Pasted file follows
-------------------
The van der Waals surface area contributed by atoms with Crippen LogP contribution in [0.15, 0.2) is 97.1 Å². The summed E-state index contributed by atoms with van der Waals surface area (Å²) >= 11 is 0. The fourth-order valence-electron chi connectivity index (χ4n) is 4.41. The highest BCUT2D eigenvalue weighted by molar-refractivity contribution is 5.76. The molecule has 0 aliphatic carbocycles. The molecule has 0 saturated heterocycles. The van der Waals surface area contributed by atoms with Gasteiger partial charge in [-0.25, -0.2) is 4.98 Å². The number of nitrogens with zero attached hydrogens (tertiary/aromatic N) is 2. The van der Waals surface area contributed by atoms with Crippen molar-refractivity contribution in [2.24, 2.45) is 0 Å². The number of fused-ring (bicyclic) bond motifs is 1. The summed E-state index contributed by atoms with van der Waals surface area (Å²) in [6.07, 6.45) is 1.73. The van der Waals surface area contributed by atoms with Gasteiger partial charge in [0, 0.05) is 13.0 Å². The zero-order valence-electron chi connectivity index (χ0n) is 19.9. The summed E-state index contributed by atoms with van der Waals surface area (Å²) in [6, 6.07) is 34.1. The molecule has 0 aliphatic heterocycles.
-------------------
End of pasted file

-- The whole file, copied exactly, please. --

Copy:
The van der Waals surface area contributed by atoms with Crippen LogP contribution in [0.15, 0.2) is 97.1 Å². The summed E-state index contributed by atoms with van der Waals surface area (Å²) >= 11 is 0. The fourth-order valence-electron chi connectivity index (χ4n) is 4.41. The highest BCUT2D eigenvalue weighted by molar-refractivity contribution is 5.76. The molecule has 0 aliphatic carbocycles. The molecule has 0 saturated heterocycles. The van der Waals surface area contributed by atoms with Gasteiger partial charge in [-0.25, -0.2) is 4.98 Å². The number of nitrogens with zero attached hydrogens (tertiary/aromatic N) is 2. The van der Waals surface area contributed by atoms with Crippen molar-refractivity contribution in [2.24, 2.45) is 0 Å². The number of fused-ring (bicyclic) bond motifs is 1. The summed E-state index contributed by atoms with van der Waals surface area (Å²) in [6.07, 6.45) is 1.73. The van der Waals surface area contributed by atoms with Gasteiger partial charge in [0, 0.05) is 13.0 Å². The zero-order valence-electron chi connectivity index (χ0n) is 19.9. The summed E-state index contributed by atoms with van der Waals surface area (Å²) in [6, 6.07) is 34.1. The molecule has 0 aliphatic heterocycles.